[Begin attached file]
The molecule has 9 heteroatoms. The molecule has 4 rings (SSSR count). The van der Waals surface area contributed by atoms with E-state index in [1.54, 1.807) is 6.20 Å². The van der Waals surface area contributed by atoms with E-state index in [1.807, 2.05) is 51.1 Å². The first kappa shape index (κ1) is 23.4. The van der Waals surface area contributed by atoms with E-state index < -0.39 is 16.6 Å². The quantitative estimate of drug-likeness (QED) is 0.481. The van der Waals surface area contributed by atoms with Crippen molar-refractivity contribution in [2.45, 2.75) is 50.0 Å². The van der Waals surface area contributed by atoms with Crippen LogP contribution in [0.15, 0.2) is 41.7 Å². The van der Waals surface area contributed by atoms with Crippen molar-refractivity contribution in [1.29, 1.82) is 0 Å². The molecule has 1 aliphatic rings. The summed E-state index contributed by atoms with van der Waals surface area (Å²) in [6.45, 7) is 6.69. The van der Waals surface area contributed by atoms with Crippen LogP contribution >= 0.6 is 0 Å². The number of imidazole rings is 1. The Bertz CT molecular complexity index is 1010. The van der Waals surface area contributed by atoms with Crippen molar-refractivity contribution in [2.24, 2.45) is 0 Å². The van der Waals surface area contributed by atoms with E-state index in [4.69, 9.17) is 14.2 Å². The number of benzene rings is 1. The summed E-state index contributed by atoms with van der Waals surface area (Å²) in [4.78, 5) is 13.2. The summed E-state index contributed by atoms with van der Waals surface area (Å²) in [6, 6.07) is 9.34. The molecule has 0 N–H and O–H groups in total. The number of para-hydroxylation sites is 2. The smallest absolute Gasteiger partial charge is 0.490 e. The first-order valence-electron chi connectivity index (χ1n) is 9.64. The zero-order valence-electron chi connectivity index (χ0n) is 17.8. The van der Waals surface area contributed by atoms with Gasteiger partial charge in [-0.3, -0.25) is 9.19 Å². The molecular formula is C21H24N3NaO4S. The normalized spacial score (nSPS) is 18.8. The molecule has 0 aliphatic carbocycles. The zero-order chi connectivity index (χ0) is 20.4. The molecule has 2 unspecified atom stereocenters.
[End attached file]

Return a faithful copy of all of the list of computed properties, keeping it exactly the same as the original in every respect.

The molecule has 9 heteroatoms. The molecule has 4 rings (SSSR count). The van der Waals surface area contributed by atoms with E-state index in [1.54, 1.807) is 6.20 Å². The van der Waals surface area contributed by atoms with E-state index in [1.807, 2.05) is 51.1 Å². The first kappa shape index (κ1) is 23.4. The van der Waals surface area contributed by atoms with E-state index < -0.39 is 16.6 Å². The quantitative estimate of drug-likeness (QED) is 0.481. The van der Waals surface area contributed by atoms with Crippen molar-refractivity contribution in [2.45, 2.75) is 50.0 Å². The van der Waals surface area contributed by atoms with Crippen LogP contribution in [0.15, 0.2) is 41.7 Å². The van der Waals surface area contributed by atoms with Crippen molar-refractivity contribution in [1.29, 1.82) is 0 Å². The molecule has 1 aliphatic rings. The summed E-state index contributed by atoms with van der Waals surface area (Å²) in [6.45, 7) is 6.69. The van der Waals surface area contributed by atoms with Crippen LogP contribution >= 0.6 is 0 Å². The number of imidazole rings is 1. The Bertz CT molecular complexity index is 1010. The van der Waals surface area contributed by atoms with Crippen molar-refractivity contribution in [2.24, 2.45) is 0 Å². The van der Waals surface area contributed by atoms with E-state index in [4.69, 9.17) is 14.2 Å². The number of benzene rings is 1. The summed E-state index contributed by atoms with van der Waals surface area (Å²) in [4.78, 5) is 13.2. The summed E-state index contributed by atoms with van der Waals surface area (Å²) in [6, 6.07) is 9.34. The molecule has 0 N–H and O–H groups in total. The number of para-hydroxylation sites is 2. The smallest absolute Gasteiger partial charge is 0.490 e. The first-order valence-electron chi connectivity index (χ1n) is 9.64. The zero-order valence-electron chi connectivity index (χ0n) is 17.8. The van der Waals surface area contributed by atoms with Gasteiger partial charge in [-0.3, -0.25) is 9.19 Å². The molecular formula is C21H24N3NaO4S. The normalized spacial score (nSPS) is 18.8. The molecule has 0 aliphatic carbocycles. The zero-order chi connectivity index (χ0) is 20.4. The molecule has 2 unspecified atom stereocenters.